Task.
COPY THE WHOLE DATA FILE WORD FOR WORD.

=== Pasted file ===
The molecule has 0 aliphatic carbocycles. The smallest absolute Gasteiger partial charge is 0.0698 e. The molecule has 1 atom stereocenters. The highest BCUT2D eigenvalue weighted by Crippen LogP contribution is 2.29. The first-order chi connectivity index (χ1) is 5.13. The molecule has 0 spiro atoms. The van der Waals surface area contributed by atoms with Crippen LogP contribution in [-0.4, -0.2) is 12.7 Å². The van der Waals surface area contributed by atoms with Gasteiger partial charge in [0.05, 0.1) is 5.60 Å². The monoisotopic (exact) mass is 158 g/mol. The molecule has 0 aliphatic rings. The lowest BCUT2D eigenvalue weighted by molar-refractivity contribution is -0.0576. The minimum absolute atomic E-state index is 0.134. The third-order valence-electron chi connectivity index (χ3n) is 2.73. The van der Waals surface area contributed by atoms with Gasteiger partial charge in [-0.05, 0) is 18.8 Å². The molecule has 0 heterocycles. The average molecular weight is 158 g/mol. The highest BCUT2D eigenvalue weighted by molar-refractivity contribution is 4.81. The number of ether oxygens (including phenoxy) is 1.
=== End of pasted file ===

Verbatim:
The molecule has 0 aliphatic carbocycles. The smallest absolute Gasteiger partial charge is 0.0698 e. The molecule has 1 atom stereocenters. The highest BCUT2D eigenvalue weighted by Crippen LogP contribution is 2.29. The first-order chi connectivity index (χ1) is 5.13. The molecule has 0 spiro atoms. The van der Waals surface area contributed by atoms with Crippen LogP contribution in [-0.4, -0.2) is 12.7 Å². The van der Waals surface area contributed by atoms with Gasteiger partial charge in [0.05, 0.1) is 5.60 Å². The monoisotopic (exact) mass is 158 g/mol. The molecule has 0 aliphatic rings. The lowest BCUT2D eigenvalue weighted by molar-refractivity contribution is -0.0576. The minimum absolute atomic E-state index is 0.134. The third-order valence-electron chi connectivity index (χ3n) is 2.73. The van der Waals surface area contributed by atoms with Gasteiger partial charge in [-0.05, 0) is 18.8 Å². The molecule has 0 heterocycles. The average molecular weight is 158 g/mol. The highest BCUT2D eigenvalue weighted by molar-refractivity contribution is 4.81. The number of ether oxygens (including phenoxy) is 1.